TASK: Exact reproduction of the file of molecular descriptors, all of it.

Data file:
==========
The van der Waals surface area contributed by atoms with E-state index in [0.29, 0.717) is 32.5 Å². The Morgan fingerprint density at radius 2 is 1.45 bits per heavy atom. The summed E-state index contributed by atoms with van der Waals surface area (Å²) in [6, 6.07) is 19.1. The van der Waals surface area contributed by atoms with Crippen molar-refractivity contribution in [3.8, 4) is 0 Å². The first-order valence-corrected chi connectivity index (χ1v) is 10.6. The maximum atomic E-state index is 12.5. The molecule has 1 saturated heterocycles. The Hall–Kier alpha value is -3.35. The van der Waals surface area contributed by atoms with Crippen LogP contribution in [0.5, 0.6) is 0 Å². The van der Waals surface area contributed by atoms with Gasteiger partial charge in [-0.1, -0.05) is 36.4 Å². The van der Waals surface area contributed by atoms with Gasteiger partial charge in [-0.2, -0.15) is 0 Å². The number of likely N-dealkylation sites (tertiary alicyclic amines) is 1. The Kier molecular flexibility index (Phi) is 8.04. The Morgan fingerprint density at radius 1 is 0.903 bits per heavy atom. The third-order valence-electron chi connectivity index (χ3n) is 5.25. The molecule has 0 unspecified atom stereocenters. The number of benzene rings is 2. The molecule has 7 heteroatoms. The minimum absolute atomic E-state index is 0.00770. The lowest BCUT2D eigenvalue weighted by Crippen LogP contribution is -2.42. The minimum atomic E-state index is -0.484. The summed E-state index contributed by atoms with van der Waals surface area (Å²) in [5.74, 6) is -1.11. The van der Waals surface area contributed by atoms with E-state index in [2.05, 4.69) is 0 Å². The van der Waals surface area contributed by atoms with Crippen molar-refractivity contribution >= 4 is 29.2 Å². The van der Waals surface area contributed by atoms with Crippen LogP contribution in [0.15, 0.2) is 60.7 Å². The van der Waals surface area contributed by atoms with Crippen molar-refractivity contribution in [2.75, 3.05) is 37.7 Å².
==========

The van der Waals surface area contributed by atoms with E-state index in [0.29, 0.717) is 32.5 Å². The Morgan fingerprint density at radius 2 is 1.45 bits per heavy atom. The summed E-state index contributed by atoms with van der Waals surface area (Å²) in [6, 6.07) is 19.1. The van der Waals surface area contributed by atoms with Crippen molar-refractivity contribution in [3.8, 4) is 0 Å². The first-order valence-corrected chi connectivity index (χ1v) is 10.6. The maximum atomic E-state index is 12.5. The molecule has 1 saturated heterocycles. The Hall–Kier alpha value is -3.35. The van der Waals surface area contributed by atoms with Crippen LogP contribution in [0.5, 0.6) is 0 Å². The van der Waals surface area contributed by atoms with Gasteiger partial charge in [-0.1, -0.05) is 36.4 Å². The van der Waals surface area contributed by atoms with Gasteiger partial charge in [-0.2, -0.15) is 0 Å². The number of likely N-dealkylation sites (tertiary alicyclic amines) is 1. The Kier molecular flexibility index (Phi) is 8.04. The Morgan fingerprint density at radius 1 is 0.903 bits per heavy atom. The third-order valence-electron chi connectivity index (χ3n) is 5.25. The molecule has 0 unspecified atom stereocenters. The number of benzene rings is 2. The molecule has 7 heteroatoms. The minimum absolute atomic E-state index is 0.00770. The lowest BCUT2D eigenvalue weighted by Crippen LogP contribution is -2.42. The minimum atomic E-state index is -0.484. The summed E-state index contributed by atoms with van der Waals surface area (Å²) in [5.74, 6) is -1.11. The van der Waals surface area contributed by atoms with E-state index in [2.05, 4.69) is 0 Å². The van der Waals surface area contributed by atoms with Crippen molar-refractivity contribution >= 4 is 29.2 Å². The van der Waals surface area contributed by atoms with Crippen LogP contribution in [0.15, 0.2) is 60.7 Å². The van der Waals surface area contributed by atoms with Crippen molar-refractivity contribution in [2.75, 3.05) is 37.7 Å².